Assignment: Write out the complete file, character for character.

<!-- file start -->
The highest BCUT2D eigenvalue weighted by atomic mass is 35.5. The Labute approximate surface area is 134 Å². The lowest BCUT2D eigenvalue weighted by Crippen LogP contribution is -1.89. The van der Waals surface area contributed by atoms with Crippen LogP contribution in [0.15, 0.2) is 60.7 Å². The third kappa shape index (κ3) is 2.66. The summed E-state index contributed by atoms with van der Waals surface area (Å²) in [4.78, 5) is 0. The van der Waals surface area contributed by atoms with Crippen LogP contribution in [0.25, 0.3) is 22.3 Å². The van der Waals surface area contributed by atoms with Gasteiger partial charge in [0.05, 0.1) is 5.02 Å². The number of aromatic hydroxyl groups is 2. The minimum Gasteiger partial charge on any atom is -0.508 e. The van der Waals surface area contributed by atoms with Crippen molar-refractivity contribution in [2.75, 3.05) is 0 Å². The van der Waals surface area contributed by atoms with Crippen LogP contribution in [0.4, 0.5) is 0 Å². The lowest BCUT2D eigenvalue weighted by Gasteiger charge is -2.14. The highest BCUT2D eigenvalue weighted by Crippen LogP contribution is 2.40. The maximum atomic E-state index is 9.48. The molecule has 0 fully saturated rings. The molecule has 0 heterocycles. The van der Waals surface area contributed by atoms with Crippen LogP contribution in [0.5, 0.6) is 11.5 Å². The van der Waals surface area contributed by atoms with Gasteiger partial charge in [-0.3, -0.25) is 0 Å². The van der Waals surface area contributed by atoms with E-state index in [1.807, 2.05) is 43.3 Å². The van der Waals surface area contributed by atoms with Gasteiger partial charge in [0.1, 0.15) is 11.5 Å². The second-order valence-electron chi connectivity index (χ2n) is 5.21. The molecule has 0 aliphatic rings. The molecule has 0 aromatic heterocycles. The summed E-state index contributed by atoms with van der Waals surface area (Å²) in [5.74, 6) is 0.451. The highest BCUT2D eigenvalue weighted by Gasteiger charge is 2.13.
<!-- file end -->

The highest BCUT2D eigenvalue weighted by atomic mass is 35.5. The Labute approximate surface area is 134 Å². The lowest BCUT2D eigenvalue weighted by Crippen LogP contribution is -1.89. The van der Waals surface area contributed by atoms with Crippen LogP contribution in [0.15, 0.2) is 60.7 Å². The third kappa shape index (κ3) is 2.66. The summed E-state index contributed by atoms with van der Waals surface area (Å²) in [4.78, 5) is 0. The van der Waals surface area contributed by atoms with Crippen LogP contribution in [0.25, 0.3) is 22.3 Å². The van der Waals surface area contributed by atoms with Gasteiger partial charge in [0.05, 0.1) is 5.02 Å². The number of aromatic hydroxyl groups is 2. The minimum Gasteiger partial charge on any atom is -0.508 e. The van der Waals surface area contributed by atoms with Crippen molar-refractivity contribution in [2.75, 3.05) is 0 Å². The van der Waals surface area contributed by atoms with Crippen LogP contribution in [0.4, 0.5) is 0 Å². The lowest BCUT2D eigenvalue weighted by Gasteiger charge is -2.14. The highest BCUT2D eigenvalue weighted by Crippen LogP contribution is 2.40. The maximum atomic E-state index is 9.48. The molecule has 0 fully saturated rings. The molecule has 0 heterocycles. The van der Waals surface area contributed by atoms with Crippen LogP contribution in [0.5, 0.6) is 11.5 Å². The van der Waals surface area contributed by atoms with Gasteiger partial charge in [-0.3, -0.25) is 0 Å². The van der Waals surface area contributed by atoms with E-state index in [1.807, 2.05) is 43.3 Å². The van der Waals surface area contributed by atoms with Gasteiger partial charge in [0.1, 0.15) is 11.5 Å². The second-order valence-electron chi connectivity index (χ2n) is 5.21. The molecule has 0 aliphatic rings. The molecule has 0 aromatic heterocycles. The summed E-state index contributed by atoms with van der Waals surface area (Å²) in [5.74, 6) is 0.451. The highest BCUT2D eigenvalue weighted by Gasteiger charge is 2.13.